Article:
The dichotic masking effects of a vowel (/a/) on CV syllables (stop + /a/) were investigated by comparing the effect of CV masks with (a) the effect of CV masks in which the vowel was shortened and (b) the effect of an isolated vowel mask. The vowel exerted a clear masking effect, both when isolated and when in CV context, but this effect was much less pronounced than the ’’masking’’ produced by a competing consonant. It was hypothesized that consonants exert their ’’masking’’ effect on consonant (CV) targets at a central (phonetic) level, while vowel masking is largely a ’’peripheral’’ (auditory) phenomenon. Detailed analysis of the vowel masking effect revealed several distinct components. The two most interesting effects were (a) a relationship between stimulus onset asynchrony and the probability of voiced responses, which was interpreted as masking and substitution of the cue of voice onset time, and (b) a relationship between the pitch contour of the vowel mask and the probability of a voiced response, which suggested that the pitch contour of an isolated vowel may act as a voicing cue when paired with a consonant in the other ear. While all these effects were interpreted as consequences of relatively peripheral binaural mixing, the possibility that part of the vowel masking effect occurred at a later, phonetic processing stage could not be excluded.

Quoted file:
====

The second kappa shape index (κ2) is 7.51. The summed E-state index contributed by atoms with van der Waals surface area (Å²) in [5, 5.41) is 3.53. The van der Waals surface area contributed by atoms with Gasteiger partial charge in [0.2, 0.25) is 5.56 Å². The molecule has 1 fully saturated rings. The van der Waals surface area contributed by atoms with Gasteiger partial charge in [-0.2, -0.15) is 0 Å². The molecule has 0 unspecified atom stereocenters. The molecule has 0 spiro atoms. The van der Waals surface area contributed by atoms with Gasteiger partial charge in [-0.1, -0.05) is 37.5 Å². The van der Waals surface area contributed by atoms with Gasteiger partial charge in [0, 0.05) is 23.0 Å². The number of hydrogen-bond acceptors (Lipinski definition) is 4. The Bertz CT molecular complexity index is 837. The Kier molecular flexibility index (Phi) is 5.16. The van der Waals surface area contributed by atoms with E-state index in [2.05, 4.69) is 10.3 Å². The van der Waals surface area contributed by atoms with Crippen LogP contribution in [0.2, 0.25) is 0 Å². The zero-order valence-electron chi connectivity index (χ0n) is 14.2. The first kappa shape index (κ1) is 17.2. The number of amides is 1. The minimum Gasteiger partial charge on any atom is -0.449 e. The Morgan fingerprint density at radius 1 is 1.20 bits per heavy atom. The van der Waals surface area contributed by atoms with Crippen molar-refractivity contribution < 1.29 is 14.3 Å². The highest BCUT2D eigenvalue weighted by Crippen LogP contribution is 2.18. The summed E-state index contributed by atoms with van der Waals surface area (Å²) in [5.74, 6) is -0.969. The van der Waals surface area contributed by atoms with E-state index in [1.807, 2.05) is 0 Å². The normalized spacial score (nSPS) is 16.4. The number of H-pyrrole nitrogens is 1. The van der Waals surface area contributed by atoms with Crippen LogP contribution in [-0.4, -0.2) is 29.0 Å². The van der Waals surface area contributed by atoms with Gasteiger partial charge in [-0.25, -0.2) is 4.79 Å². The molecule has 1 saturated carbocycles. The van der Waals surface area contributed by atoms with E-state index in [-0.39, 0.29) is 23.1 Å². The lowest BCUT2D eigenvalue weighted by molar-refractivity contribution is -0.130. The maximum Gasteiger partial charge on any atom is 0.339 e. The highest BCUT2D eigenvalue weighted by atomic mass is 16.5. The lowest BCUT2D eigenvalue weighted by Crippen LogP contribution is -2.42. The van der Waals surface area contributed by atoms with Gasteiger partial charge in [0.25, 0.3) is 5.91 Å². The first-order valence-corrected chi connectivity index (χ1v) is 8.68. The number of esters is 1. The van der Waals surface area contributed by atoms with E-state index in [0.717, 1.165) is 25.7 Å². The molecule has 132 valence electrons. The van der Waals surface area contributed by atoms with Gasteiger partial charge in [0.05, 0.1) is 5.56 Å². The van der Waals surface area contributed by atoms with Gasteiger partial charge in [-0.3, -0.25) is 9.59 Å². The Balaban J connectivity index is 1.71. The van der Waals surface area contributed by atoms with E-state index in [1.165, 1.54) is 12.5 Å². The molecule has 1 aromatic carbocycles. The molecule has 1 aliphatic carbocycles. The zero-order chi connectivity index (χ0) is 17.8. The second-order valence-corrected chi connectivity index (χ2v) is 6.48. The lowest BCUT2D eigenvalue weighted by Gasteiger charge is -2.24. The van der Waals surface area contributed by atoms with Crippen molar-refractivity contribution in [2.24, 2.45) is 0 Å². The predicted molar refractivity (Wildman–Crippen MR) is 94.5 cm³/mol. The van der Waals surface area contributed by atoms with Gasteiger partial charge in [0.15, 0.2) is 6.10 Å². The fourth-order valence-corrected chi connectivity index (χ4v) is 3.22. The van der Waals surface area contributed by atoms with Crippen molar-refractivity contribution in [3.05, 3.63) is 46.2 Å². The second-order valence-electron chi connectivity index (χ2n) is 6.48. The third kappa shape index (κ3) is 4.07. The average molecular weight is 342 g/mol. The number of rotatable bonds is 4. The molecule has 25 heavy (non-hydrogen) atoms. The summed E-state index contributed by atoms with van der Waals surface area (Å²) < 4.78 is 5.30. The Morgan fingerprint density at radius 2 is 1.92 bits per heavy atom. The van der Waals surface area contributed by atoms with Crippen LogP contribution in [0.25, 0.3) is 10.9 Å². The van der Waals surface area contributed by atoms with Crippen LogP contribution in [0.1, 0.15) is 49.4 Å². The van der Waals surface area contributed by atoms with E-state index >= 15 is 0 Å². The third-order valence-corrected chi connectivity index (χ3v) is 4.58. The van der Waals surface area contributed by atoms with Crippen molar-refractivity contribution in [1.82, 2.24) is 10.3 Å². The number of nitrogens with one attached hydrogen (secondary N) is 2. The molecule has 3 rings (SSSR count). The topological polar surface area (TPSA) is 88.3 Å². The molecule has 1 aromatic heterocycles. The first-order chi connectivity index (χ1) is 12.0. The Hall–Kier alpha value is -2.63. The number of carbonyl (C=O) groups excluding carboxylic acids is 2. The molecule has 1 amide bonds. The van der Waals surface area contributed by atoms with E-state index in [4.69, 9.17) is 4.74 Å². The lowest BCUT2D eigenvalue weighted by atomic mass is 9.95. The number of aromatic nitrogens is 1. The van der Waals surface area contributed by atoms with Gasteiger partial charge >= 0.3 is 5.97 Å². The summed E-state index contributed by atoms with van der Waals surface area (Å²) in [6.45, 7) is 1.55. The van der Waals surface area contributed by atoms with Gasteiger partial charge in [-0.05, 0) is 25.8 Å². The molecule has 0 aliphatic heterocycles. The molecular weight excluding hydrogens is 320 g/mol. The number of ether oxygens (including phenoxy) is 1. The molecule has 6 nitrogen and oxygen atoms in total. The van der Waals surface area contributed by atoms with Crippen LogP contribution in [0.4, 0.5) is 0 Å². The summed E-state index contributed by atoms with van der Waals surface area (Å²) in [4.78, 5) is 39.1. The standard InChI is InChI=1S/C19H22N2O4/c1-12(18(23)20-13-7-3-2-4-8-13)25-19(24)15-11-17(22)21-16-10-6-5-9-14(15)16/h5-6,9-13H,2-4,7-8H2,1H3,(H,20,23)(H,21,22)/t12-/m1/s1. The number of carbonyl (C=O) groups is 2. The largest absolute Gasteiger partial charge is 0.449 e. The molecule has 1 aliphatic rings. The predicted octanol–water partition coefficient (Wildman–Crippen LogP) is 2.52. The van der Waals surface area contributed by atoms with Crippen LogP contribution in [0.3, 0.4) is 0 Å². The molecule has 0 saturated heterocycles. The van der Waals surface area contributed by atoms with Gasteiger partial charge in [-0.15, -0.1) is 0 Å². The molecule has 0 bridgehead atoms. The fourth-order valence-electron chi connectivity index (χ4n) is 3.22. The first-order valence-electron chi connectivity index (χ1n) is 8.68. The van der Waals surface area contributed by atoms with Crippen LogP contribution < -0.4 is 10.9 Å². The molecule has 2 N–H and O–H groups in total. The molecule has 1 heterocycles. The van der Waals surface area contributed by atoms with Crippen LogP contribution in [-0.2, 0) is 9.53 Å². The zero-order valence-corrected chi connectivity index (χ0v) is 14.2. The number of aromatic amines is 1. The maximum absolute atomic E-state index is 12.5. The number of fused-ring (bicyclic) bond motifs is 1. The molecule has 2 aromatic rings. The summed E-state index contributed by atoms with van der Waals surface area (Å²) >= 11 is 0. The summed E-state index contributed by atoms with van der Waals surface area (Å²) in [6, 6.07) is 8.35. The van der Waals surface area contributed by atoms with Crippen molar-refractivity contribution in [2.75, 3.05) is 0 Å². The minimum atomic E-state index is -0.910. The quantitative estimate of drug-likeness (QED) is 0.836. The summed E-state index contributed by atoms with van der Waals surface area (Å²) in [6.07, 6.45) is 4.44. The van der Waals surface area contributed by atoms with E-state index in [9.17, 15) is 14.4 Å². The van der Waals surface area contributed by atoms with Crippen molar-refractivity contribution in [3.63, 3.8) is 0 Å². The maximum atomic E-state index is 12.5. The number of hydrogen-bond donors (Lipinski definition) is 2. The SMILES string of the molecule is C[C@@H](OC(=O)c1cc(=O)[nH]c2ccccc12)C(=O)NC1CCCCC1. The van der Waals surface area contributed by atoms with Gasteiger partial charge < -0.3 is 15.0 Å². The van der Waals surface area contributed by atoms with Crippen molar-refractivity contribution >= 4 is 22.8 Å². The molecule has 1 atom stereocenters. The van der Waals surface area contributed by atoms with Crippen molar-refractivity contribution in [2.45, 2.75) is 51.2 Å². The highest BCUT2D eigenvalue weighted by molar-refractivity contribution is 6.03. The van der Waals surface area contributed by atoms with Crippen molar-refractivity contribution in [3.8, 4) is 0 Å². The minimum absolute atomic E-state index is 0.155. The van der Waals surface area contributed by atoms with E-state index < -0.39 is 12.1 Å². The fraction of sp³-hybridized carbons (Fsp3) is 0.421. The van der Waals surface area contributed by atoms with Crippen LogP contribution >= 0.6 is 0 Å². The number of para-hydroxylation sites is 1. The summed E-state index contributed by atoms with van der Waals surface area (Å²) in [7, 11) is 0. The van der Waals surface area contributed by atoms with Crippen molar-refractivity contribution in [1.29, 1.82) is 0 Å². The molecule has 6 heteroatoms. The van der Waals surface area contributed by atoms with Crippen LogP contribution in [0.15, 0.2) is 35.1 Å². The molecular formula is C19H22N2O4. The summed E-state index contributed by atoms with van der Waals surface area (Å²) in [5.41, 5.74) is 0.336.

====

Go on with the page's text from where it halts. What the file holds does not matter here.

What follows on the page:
Subject Classification: 70.30.

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